Chief Justice defends  quick trial of  Dafeamekpor’s injunction application

Story: Reuben Sackey 

Chief Justice Gertrude Torkonoo has explained the decision to expedite the injunction application filed by the MP for South Dayi, Rockson Nelson Dafeamekpor, aimed at halting parliament’s confirmation of newly nominated ministers by President Akufo Addo.

Justice Torkonoo asserted that the case was ripe for hearing as all necessary procedures had been fulfilled.

Addressing reporters in Accra on Thursday, the Chief Justice revealed new measures to prioritise cases that have completed required processes for prompt hearing within the timelines.

“In this particular case, as soon as the case was filed, the Attorney General filed his response. He filed his affidavit to the opposition. So the case was ripe for hearing. We were going to go on Easter break and the Attorney General wrote and said that this is a matter of governance so could the court issue a hearing notice for the case to be heard, and the court was going to sit on Wednesday, so hearing notices were issued so that the applicant who filed the case himself and who should be interested in his case himself will come court and the two other respondents will also come to court.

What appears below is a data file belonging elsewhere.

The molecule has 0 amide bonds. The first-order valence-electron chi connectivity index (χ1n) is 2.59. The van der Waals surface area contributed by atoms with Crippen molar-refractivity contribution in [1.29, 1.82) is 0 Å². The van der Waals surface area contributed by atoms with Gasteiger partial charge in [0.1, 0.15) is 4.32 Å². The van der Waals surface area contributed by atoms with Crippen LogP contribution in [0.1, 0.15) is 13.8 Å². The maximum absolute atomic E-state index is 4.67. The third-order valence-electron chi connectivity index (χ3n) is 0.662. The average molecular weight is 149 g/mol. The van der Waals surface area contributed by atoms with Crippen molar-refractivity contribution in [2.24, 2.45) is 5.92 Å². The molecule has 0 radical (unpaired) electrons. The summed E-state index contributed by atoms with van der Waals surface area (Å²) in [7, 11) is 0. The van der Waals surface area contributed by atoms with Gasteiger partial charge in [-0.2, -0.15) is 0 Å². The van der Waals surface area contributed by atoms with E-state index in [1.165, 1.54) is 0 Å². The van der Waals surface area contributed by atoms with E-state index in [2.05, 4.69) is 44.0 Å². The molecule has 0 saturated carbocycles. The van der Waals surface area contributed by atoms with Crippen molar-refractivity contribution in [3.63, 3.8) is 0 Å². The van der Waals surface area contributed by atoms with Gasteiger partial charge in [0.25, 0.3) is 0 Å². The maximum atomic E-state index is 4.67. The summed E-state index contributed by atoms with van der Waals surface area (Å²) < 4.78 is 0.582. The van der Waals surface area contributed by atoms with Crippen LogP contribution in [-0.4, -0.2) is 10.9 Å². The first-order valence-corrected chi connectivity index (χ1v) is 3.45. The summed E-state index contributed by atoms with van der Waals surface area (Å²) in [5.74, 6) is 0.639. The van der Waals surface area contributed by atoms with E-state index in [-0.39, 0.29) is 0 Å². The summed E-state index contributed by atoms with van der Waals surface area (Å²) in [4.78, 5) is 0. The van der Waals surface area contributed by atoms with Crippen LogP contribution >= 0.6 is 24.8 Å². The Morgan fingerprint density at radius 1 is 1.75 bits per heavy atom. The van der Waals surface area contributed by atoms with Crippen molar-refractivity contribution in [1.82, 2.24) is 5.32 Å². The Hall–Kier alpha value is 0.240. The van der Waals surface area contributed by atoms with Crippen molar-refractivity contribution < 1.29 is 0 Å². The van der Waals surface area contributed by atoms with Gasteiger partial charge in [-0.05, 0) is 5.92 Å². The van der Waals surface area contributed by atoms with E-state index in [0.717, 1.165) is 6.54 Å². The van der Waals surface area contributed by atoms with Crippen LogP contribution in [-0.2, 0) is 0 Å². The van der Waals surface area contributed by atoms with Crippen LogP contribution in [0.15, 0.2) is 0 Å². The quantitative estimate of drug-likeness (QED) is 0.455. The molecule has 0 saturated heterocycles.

“So the bailiff went and served all of them with hearing notices and when the court sat on that Wednesday, it formed part of our list because hearing notices have been served on everybody and the respondents had filed their affidavit in opposition. At least the Attorney General had.”

“So when the case was called the affidavit of service was on the docket. We knew that the applicant had been served, the speaker had been served, the Attorney General had been served, the speaker’s lawyer was in court, the Attorney General was in court, Attorney General had filed his affidavit in opposition, so nothing should stop the hearing,”  she stated.

She further explained the rationale behind implementing a shift system in certain courts, highlighting the need to alleviate the workload on judges.

The Supreme Court on March 27 dismissed an application filed by South Dayi MP, Rockson-Nelson Dafeamekpor, challenging the approval of new ministerial and deputy ministerial nominees.

In a unanimous decision, a five-member panel of the court held that the application was frivolous and an abuse of the court process.

The applicant, Rockson-Nelson Dafeamekpor, had sought to halt the vetting process in Parliament pending the determination of his suit challenging the constitutionality of the President’s decision to reassign Ministers without Parliament’s involvement.

However, the Supreme Court ruled that the MP’s case had no direct relevance to the nominees before Parliament, as it primarily concerned reassigned Ministers.


Related Post

No more posts to show

Post Comments

Leave a Reply

Your email address will not be published. Required fields are marked *